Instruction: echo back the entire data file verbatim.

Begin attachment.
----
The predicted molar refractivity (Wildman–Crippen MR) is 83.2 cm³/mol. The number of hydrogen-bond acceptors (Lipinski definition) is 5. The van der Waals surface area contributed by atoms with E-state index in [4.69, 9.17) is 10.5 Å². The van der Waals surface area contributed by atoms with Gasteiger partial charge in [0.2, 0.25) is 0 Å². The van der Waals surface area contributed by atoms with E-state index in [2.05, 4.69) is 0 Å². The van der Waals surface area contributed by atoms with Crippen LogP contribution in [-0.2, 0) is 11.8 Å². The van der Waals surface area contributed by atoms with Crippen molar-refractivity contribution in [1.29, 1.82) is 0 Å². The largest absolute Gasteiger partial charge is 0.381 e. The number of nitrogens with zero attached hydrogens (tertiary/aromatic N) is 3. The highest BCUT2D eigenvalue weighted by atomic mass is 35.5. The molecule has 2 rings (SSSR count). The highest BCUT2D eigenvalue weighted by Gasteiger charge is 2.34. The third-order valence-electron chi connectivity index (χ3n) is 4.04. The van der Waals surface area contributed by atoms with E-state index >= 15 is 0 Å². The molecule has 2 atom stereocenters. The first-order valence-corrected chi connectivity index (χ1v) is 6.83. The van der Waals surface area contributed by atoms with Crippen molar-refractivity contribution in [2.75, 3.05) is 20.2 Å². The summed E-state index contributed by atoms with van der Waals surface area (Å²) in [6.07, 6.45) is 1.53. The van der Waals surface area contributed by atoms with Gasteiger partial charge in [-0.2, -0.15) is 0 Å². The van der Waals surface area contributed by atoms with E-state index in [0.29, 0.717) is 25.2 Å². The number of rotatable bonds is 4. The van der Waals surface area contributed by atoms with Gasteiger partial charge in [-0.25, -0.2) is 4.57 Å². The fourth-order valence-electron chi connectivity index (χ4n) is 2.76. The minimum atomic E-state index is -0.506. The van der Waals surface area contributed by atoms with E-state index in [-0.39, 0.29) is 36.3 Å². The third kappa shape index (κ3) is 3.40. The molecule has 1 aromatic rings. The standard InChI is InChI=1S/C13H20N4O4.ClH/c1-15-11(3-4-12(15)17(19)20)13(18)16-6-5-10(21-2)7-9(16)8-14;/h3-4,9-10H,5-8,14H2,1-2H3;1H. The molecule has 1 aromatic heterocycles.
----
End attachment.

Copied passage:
The predicted molar refractivity (Wildman–Crippen MR) is 83.2 cm³/mol. The number of hydrogen-bond acceptors (Lipinski definition) is 5. The van der Waals surface area contributed by atoms with E-state index in [4.69, 9.17) is 10.5 Å². The van der Waals surface area contributed by atoms with Gasteiger partial charge in [0.2, 0.25) is 0 Å². The van der Waals surface area contributed by atoms with E-state index in [2.05, 4.69) is 0 Å². The van der Waals surface area contributed by atoms with Crippen LogP contribution in [-0.2, 0) is 11.8 Å². The van der Waals surface area contributed by atoms with Crippen molar-refractivity contribution in [1.29, 1.82) is 0 Å². The largest absolute Gasteiger partial charge is 0.381 e. The number of nitrogens with zero attached hydrogens (tertiary/aromatic N) is 3. The highest BCUT2D eigenvalue weighted by atomic mass is 35.5. The molecule has 2 rings (SSSR count). The highest BCUT2D eigenvalue weighted by Gasteiger charge is 2.34. The third-order valence-electron chi connectivity index (χ3n) is 4.04. The van der Waals surface area contributed by atoms with E-state index >= 15 is 0 Å². The molecule has 2 atom stereocenters. The first-order valence-corrected chi connectivity index (χ1v) is 6.83. The van der Waals surface area contributed by atoms with Crippen molar-refractivity contribution in [2.75, 3.05) is 20.2 Å². The summed E-state index contributed by atoms with van der Waals surface area (Å²) in [6.07, 6.45) is 1.53. The van der Waals surface area contributed by atoms with Gasteiger partial charge in [-0.2, -0.15) is 0 Å². The van der Waals surface area contributed by atoms with E-state index in [0.29, 0.717) is 25.2 Å². The number of rotatable bonds is 4. The van der Waals surface area contributed by atoms with Gasteiger partial charge in [-0.25, -0.2) is 4.57 Å². The fourth-order valence-electron chi connectivity index (χ4n) is 2.76. The minimum atomic E-state index is -0.506. The van der Waals surface area contributed by atoms with E-state index in [-0.39, 0.29) is 36.3 Å². The third kappa shape index (κ3) is 3.40. The molecule has 1 aromatic rings. The standard InChI is InChI=1S/C13H20N4O4.ClH/c1-15-11(3-4-12(15)17(19)20)13(18)16-6-5-10(21-2)7-9(16)8-14;/h3-4,9-10H,5-8,14H2,1-2H3;1H. The molecule has 1 aromatic heterocycles.